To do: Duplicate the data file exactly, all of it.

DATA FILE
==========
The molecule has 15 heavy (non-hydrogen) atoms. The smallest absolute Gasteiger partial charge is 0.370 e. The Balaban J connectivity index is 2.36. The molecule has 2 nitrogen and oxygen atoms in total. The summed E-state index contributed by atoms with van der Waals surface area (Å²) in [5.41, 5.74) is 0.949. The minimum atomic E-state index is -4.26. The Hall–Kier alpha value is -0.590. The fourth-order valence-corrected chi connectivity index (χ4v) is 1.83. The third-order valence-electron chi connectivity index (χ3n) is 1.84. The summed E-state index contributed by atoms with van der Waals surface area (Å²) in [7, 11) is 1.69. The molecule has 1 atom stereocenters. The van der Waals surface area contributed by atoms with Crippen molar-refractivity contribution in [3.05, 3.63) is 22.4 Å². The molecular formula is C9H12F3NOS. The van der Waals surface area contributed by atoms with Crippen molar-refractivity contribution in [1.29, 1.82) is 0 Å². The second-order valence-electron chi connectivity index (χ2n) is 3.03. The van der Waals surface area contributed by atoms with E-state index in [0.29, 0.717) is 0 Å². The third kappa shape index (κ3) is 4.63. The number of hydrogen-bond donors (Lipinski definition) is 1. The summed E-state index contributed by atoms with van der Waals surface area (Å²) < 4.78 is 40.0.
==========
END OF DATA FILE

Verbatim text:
The molecule has 15 heavy (non-hydrogen) atoms. The smallest absolute Gasteiger partial charge is 0.370 e. The Balaban J connectivity index is 2.36. The molecule has 2 nitrogen and oxygen atoms in total. The summed E-state index contributed by atoms with van der Waals surface area (Å²) in [5.41, 5.74) is 0.949. The minimum atomic E-state index is -4.26. The Hall–Kier alpha value is -0.590. The fourth-order valence-corrected chi connectivity index (χ4v) is 1.83. The third-order valence-electron chi connectivity index (χ3n) is 1.84. The summed E-state index contributed by atoms with van der Waals surface area (Å²) in [7, 11) is 1.69. The molecule has 1 atom stereocenters. The van der Waals surface area contributed by atoms with Crippen molar-refractivity contribution in [3.05, 3.63) is 22.4 Å². The molecular formula is C9H12F3NOS. The van der Waals surface area contributed by atoms with Crippen molar-refractivity contribution in [1.29, 1.82) is 0 Å². The second-order valence-electron chi connectivity index (χ2n) is 3.03. The van der Waals surface area contributed by atoms with E-state index in [0.29, 0.717) is 0 Å². The third kappa shape index (κ3) is 4.63. The number of hydrogen-bond donors (Lipinski definition) is 1. The summed E-state index contributed by atoms with van der Waals surface area (Å²) < 4.78 is 40.0.